WHY HE MIGHT STAY

For nearly two years, the settled wisdom in Washington has been that Colin Powell would never stick around for a second Bush term. The secretary of State, who began his tenure as the most popular and prestigious figure in Bush's cabinet, was fed up--tired of being a moderate minority of one in a squall of neocon true believers. But last week there was a hint that the settled wisdom may now be unsettled. A former close aide and current confidant of Powell's, asked during the GOP convention whether the secretary might stay on, nodded his head eagerly and said yes.

The reason, the ex-official hinted, is that global events are moving in Powell's direction. In Iraq and on other future flash points like Iran and North Korea, an administration that once short-shrifted Powell's diplomacy now badly needs it. He also has more control than he's had in a while, especially over Iraq, where America's new viceroy, Ambassador John Negroponte, answers to the secretary of State. (The previous top civilian, L. Paul Bremer III, nominally worked for Powell's archrival, Defense Secretary Donald Rumsfeld.) And Powell no doubt realizes that if he leaves now, he will be departing at what is perhaps the low point of his reputation at home and abroad; another term would allow him to recoup.

Powell isn't talking about his plans for 2005. Nor is the White House, except to say he would be welcome, as one official put it. It's possible that the new murmurs reflect some of the politics of the campaign; GOP operatives, and possibly Powell himself, may want to send a message to swing voters that Bush is headed for the center. But "a lot of people are beginning to talk about this scenario," says one State official. "At least that he might stay around for a year." If Bush wins and Powell does stay, it could be the first sign that Bush's second term might prove to be less radical than his first, especially in foreign policy.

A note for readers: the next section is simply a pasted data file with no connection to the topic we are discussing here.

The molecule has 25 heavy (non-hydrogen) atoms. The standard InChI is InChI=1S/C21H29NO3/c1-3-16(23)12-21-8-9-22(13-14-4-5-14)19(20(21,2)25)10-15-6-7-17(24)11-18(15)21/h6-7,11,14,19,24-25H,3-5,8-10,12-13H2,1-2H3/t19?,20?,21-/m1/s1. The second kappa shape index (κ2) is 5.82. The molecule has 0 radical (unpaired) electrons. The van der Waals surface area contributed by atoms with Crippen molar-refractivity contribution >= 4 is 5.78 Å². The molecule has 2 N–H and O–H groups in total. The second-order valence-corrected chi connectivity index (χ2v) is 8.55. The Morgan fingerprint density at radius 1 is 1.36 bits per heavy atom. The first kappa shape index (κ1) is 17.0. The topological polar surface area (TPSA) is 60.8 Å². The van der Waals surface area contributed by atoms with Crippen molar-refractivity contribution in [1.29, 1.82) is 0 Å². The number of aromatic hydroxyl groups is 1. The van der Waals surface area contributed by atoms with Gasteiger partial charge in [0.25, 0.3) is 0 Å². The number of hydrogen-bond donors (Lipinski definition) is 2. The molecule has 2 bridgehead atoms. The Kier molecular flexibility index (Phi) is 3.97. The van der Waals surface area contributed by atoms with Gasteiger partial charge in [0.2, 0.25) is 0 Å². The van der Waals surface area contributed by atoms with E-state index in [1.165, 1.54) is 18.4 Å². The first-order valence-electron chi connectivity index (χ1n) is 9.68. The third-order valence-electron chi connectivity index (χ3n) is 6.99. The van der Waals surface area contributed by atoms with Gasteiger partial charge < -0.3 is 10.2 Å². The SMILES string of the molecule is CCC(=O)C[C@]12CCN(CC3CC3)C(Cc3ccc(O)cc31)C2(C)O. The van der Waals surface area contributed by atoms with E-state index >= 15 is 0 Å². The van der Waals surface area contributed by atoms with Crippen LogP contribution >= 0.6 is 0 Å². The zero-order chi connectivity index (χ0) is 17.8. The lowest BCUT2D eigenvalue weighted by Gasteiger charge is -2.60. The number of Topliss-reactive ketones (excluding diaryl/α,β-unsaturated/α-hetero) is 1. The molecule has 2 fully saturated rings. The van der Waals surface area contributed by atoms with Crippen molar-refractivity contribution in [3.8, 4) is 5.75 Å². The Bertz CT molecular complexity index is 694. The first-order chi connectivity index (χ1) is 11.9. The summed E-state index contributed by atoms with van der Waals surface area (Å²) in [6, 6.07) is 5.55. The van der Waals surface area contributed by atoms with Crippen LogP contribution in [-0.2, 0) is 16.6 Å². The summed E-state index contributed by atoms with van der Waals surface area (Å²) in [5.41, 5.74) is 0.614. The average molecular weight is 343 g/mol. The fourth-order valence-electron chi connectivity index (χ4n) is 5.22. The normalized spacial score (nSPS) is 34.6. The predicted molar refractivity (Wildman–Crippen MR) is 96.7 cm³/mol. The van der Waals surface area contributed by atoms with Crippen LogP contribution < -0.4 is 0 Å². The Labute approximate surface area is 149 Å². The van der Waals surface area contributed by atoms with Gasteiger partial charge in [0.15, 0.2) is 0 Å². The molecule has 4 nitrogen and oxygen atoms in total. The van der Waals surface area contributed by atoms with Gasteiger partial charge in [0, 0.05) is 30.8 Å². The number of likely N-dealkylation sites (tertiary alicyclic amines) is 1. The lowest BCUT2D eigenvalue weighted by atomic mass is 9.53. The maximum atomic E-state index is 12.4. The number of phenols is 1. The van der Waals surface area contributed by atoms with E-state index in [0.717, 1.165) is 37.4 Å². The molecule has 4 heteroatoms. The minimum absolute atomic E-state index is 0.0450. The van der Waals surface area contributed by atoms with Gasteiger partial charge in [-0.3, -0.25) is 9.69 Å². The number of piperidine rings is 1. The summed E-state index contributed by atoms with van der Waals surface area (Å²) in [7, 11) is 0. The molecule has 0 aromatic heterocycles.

Every president spends his second term fretting about his place in history, and foreign policy is usually what defines it. If Bush wins in November, he will be no different. Bush may have begun his term as a foreign-policy featherweight. But Bush's nearly four years in the Oval Office, particularly those after 9/11, have been the intellectual equivalent of a grueling Ph.D. examination. And he must know that he can't enter the ranks of the great presidents without a first-class foreign-policy record. In order to do this he must achieve one major thing he has failed at: winning respect abroad.

The president also knows he is paying dearly for his administration's bullying tone. Judging from polls, Bush may be the most unpopular American leader ever overseas. Anti-Americanism has grown so bad that no foreign leader can cooperate with Bush, on Iraq or any other issue, without taking a severe hit in his own polls. But if Bush wins, foreign governments that may now be hoping for his defeat will have no choice but to deal with the United States. If a re-elected Bush meets these foreign leaders just halfway, the history of his second term could take a surprising new turn. And Bush undoubtedly knows that Colin Powell, who still commands great respect abroad, could prove to be an invaluable asset.